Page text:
Whistleblower sues CCSD, two administrators

Karen Gray

Whistleblower Elena Rodriguez — whom readers may recall from a series of interviews aired earlier this year by Contact 13 Investigative Reporter Darcy Spears — has filed a lawsuit against the Clark County School District and two district administrators, alleging retaliation, discrimination and First Amendment violations.

Named defendants in the lawsuit are Anita Wilbur, principal at the Academy for Individualized Studies High School, and Associate Superintendent Dr. Edward Goldman — Wilbur’s former supervisor and the district’s new chief contract negotiator.

In her U.S. District Court lawsuit, Rodriquez contends that she faced retaliation for reporting surreptitious recording of students and staff by Wilbur at the Academy for Individualized Studies. Rodriguez, a 22-year school-district employee, also alleges she faced harassing and disparate treatment because of her national origin, and was retaliated against for her actions in complaining about the discrimination to her supervisors and CCSD’s Diversity and Affirmative Action division, and for filing a charge of discrimination with the Equal Employment Opportunity Commission.

“Shortly after she arrived” at AIS High School, says the complaint, “the Plaintiff discovered that Wilbur was using hidden cameras to surreptitiously videotape and record employees, students and parents at the school.

“The Plaintiff informed Wilbur that this was a violation of District rules, an invasion of privacy and a possible violation of state and federal laws which govern wiretapping and student records. The Plaintiff further advised Wilbur that her actions could subject Wilbur and the District to potential financial liability.

“When Wilbur refused to stop using cameras and microphones to spy on employees, parents and students and in fact added more cameras at AISHS, the Plaintiff informed higher ups at CCSD, including the legal department and Goldman, about Wilbur’s use of hidden cameras, microphones and surreptitious videotaping.”

However, continues the complaint, “Instead of correcting the problem Wilbur, Goldman and CCSD administrators set out to punish and demote the Plaintiff because of her whistleblowing.”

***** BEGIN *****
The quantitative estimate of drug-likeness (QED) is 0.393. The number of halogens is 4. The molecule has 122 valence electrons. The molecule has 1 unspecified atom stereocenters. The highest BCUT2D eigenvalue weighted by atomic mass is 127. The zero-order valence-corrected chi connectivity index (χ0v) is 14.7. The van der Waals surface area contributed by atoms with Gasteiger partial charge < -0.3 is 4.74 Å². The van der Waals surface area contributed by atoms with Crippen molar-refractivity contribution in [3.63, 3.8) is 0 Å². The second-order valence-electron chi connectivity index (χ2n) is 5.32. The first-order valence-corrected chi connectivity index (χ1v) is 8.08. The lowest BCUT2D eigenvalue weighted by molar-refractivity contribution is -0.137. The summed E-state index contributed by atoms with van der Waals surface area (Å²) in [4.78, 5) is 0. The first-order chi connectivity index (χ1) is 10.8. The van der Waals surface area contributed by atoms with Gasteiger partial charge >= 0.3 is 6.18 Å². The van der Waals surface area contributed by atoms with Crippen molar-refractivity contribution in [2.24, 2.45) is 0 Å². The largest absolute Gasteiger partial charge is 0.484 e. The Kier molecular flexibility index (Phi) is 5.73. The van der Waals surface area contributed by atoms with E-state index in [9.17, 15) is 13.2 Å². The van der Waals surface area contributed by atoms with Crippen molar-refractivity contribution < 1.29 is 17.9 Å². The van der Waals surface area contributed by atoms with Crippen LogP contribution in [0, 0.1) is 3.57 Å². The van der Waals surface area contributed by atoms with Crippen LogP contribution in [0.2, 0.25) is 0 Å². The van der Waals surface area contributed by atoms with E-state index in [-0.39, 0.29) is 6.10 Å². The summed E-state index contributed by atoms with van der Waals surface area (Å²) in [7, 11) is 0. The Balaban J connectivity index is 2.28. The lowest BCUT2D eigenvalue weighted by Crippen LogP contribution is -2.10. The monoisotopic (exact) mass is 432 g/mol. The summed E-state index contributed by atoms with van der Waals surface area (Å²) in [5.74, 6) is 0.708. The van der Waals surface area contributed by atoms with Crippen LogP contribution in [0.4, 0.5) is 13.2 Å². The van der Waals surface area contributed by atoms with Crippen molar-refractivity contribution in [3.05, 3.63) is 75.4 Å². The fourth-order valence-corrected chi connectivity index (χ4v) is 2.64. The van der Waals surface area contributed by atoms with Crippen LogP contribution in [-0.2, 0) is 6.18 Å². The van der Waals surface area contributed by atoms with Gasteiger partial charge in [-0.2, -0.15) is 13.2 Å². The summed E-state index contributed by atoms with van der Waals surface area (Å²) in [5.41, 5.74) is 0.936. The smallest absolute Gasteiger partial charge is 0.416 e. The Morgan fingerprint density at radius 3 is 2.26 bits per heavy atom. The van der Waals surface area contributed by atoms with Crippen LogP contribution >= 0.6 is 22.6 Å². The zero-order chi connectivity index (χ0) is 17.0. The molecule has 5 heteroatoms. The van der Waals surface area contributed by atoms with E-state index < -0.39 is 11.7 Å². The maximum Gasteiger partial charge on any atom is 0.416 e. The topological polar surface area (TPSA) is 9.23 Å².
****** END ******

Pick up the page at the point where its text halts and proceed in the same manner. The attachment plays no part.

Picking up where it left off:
CCSD is misusing a new evaluation procedure, says Rodriguez’s attorney, Richard “Tick” Segerblom, to “vindictively … get rid of administrators who the administration doesn’t like.”

Unbeknownst to Rodriguez, Goldman, serving as the district’s chief contract negotiator, had negotiated a new evaluation system in the spring of 2011 that “allowed the District to demote an administrator who had received two negative evaluations without regard to seniority and bumping rights.” Rodriguez had received a negative evaluation in 2010 after she had complained of racial discrimination and filed an EEOC complaint.

After the administrators union announced the contract change on May 17, 2011, Rodriguez received an “oral warning summary” on May 26, which, according to the complaint, Wilbur used to give her an unsatisfactory evaluation on June 6.

The original intent of the new procedure, explains Segerblom, “was to have the administrators be held to the same standards that teachers are.”

However, “the reality is, I think, out of a thousand administrators only two were subjected to the reduction-in-force (RIF),” said Segerblom.

“Goldman eliminated her position,” said Segerblom, “notified her in writing and at that time he knew if she got a negative evaluation — which was going to come up in a month or two — that, that would result in a demotion…

“He knew that in actuality, given the contract language that was going to be coming into effect that she would actually end up being demoted out of an administrative position.”

Rodriguez had been hired by the school district in 1990 as a support staff employee. By 2002, she worked her way up to an administrator position. According to numerous employee evaluations obtained by Nevada Journal, she was a valuable employee with an impressive work history.

Former CCSD assistant superintendent Keith Bradford said in Rodriguez’s 2008 annual evaluation that she “demonstrated excellent leadership” as a liaison between SAP/ERP — the enterprise-resource planning initiative the district contracted for with the European software giant SAP — and the district’s Human Resources office and was “instrumental” in helping to accomplish a workable interface in the district’s SAP/ERP system.

CCSD spokesperson Amanda Fulkerson stated she wasn’t aware of the lawsuit and did not provide any further comments by press time.

Karen Gray is an education researcher and reporter with Nevada Journal. For more visit http://nevadajournal.com and http://npri.org.